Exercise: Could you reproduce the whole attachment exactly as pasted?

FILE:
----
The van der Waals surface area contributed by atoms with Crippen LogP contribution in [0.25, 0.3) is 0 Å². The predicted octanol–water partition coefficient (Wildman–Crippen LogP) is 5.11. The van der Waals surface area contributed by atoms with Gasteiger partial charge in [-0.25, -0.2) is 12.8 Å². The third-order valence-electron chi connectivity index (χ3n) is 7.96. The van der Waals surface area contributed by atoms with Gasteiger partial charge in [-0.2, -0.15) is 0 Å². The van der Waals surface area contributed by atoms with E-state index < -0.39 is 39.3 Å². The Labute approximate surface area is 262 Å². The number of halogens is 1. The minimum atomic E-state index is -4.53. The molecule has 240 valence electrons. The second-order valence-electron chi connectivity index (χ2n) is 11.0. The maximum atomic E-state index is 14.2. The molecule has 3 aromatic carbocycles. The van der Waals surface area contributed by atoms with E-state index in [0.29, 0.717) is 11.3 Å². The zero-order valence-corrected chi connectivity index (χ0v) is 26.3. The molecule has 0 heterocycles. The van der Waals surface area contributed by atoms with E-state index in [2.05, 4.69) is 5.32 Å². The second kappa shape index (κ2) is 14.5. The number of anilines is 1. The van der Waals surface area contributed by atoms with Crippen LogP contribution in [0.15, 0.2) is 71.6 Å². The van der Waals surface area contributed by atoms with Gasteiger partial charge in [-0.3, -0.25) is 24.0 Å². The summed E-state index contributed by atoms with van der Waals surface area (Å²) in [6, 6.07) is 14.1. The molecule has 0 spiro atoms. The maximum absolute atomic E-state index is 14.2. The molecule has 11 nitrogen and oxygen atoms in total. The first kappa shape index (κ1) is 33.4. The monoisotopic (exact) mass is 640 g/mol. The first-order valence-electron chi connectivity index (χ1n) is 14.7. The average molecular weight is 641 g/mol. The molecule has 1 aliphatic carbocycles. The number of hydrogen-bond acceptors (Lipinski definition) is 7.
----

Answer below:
The van der Waals surface area contributed by atoms with Crippen LogP contribution in [0.25, 0.3) is 0 Å². The predicted octanol–water partition coefficient (Wildman–Crippen LogP) is 5.11. The van der Waals surface area contributed by atoms with Gasteiger partial charge in [-0.25, -0.2) is 12.8 Å². The third-order valence-electron chi connectivity index (χ3n) is 7.96. The van der Waals surface area contributed by atoms with Gasteiger partial charge in [-0.2, -0.15) is 0 Å². The van der Waals surface area contributed by atoms with E-state index < -0.39 is 39.3 Å². The Labute approximate surface area is 262 Å². The number of halogens is 1. The minimum atomic E-state index is -4.53. The molecule has 240 valence electrons. The second-order valence-electron chi connectivity index (χ2n) is 11.0. The maximum atomic E-state index is 14.2. The molecule has 3 aromatic carbocycles. The van der Waals surface area contributed by atoms with E-state index in [0.29, 0.717) is 11.3 Å². The zero-order valence-corrected chi connectivity index (χ0v) is 26.3. The molecule has 0 heterocycles. The van der Waals surface area contributed by atoms with E-state index in [2.05, 4.69) is 5.32 Å². The second kappa shape index (κ2) is 14.5. The number of anilines is 1. The van der Waals surface area contributed by atoms with Crippen LogP contribution in [0.15, 0.2) is 71.6 Å². The van der Waals surface area contributed by atoms with Gasteiger partial charge in [-0.3, -0.25) is 24.0 Å². The summed E-state index contributed by atoms with van der Waals surface area (Å²) in [6, 6.07) is 14.1. The molecule has 0 spiro atoms. The maximum absolute atomic E-state index is 14.2. The molecule has 11 nitrogen and oxygen atoms in total. The first kappa shape index (κ1) is 33.4. The monoisotopic (exact) mass is 640 g/mol. The first-order valence-electron chi connectivity index (χ1n) is 14.7. The average molecular weight is 641 g/mol. The molecule has 1 aliphatic carbocycles. The number of hydrogen-bond acceptors (Lipinski definition) is 7.